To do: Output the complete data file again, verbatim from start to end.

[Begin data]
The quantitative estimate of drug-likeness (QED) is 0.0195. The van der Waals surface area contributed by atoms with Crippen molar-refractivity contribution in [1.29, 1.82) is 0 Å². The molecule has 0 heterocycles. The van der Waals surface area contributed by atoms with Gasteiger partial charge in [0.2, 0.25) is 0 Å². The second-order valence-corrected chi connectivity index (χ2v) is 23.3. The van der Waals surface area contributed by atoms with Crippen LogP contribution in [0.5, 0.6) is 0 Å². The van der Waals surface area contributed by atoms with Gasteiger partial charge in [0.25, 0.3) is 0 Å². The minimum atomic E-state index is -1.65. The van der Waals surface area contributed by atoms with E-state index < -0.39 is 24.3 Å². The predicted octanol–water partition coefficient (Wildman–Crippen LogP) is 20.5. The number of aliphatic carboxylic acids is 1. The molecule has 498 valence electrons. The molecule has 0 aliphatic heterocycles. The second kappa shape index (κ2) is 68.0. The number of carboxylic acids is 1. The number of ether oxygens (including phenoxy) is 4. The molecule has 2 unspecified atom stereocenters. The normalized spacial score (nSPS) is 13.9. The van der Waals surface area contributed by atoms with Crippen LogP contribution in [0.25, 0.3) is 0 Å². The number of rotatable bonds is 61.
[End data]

The quantitative estimate of drug-likeness (QED) is 0.0195. The van der Waals surface area contributed by atoms with Crippen molar-refractivity contribution in [1.29, 1.82) is 0 Å². The molecule has 0 heterocycles. The van der Waals surface area contributed by atoms with Gasteiger partial charge in [0.2, 0.25) is 0 Å². The second-order valence-corrected chi connectivity index (χ2v) is 23.3. The van der Waals surface area contributed by atoms with Crippen LogP contribution in [0.5, 0.6) is 0 Å². The van der Waals surface area contributed by atoms with Gasteiger partial charge in [0.25, 0.3) is 0 Å². The minimum atomic E-state index is -1.65. The van der Waals surface area contributed by atoms with E-state index < -0.39 is 24.3 Å². The predicted octanol–water partition coefficient (Wildman–Crippen LogP) is 20.5. The number of aliphatic carboxylic acids is 1. The molecule has 498 valence electrons. The molecule has 0 aliphatic heterocycles. The second kappa shape index (κ2) is 68.0. The number of carboxylic acids is 1. The number of ether oxygens (including phenoxy) is 4. The molecule has 2 unspecified atom stereocenters. The normalized spacial score (nSPS) is 13.9. The van der Waals surface area contributed by atoms with Crippen LogP contribution in [0.25, 0.3) is 0 Å². The number of rotatable bonds is 61.